**Sir Ronald Aylmer Fisher** (17 February 1890 – 29 July 1962) was a British statistician and geneticist, who is considered “the single most important figure in 20th century statistics.”

He is responsible for, popularized, or is credited with the following statistical techniques:

**Analysis of Variance (ANOVA)**– technique developed from decades of crop experiment to quantify the statistical significance of factors on the overall variation in the data.**P-value**– Fisher popularized the concept, and proposed the level p=0.05, or a 1 in 20 chance of being exceeded by chance, as a limit for statistical significance.**Design of experiments (DOE)**– principles of the design of experiments**F-distribution**– Originally called Fisher’s z-distribution, it was a new statistical method which was later called the Fisher–Snedecor (F) distribution.**Fisher’s exact test**– statistical significance test used in the analysis of a 2×2 contingency tables**Student’s t-distribution**– popularized the distribution for small samples, and called it “Student’s distribution” and represented the test value with the letter t.**Fisher’s permutation test****Fisher’s equation**– Also known as Kolmogorov-Petrovsky–Piskunov equation for partial differentials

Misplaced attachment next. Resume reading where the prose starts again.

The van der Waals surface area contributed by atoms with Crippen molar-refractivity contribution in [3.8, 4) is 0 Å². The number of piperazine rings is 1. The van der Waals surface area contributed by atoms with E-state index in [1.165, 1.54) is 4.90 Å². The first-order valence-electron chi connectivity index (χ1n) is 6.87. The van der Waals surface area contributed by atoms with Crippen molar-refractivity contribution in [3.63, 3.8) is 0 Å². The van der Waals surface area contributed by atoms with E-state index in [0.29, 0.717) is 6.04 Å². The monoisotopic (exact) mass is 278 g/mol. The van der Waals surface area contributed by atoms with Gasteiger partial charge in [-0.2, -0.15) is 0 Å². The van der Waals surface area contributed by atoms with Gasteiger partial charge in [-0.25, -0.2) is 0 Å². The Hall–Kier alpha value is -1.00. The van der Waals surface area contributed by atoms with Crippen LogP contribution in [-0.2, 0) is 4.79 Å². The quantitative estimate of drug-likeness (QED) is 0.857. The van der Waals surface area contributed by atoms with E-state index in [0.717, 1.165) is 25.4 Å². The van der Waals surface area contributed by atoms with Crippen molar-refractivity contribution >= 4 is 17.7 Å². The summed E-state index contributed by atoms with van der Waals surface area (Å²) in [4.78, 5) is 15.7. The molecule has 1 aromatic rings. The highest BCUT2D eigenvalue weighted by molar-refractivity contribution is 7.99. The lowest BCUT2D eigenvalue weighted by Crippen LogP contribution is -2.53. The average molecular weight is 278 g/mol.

The R. A. Fisher Lectureship is a very high recognition annual lecture prize established in 1963 in North America. It is given in recognition of achievement and scholarship in statistical science for those who have a highly significant impact of statistical methods on scientific investigations. It provides the lecturer with a plaque and a cash award of $1000 USD.

In 1998, a minor planet, 21451 Fisher, was named after him.

Influences

- Charles Darwin

Influenced

- W. Edwards Deming
- Richard Dawkins
- Dorian Shainin
- George Box
- Genichi Taguchi

Links

Books

### Additional Resources

- A Brief History of Kaizen: The Key Players– creativesafetysupply.com
- Non-Normal Distributions in the Real World– blog.creativesafetysupply.com
- The History of Six Sigma– lean-news.com
- Implementing Six Sigma– hiplogic.com
- Does Employee Recognition Improve Productivity?– 5snews.com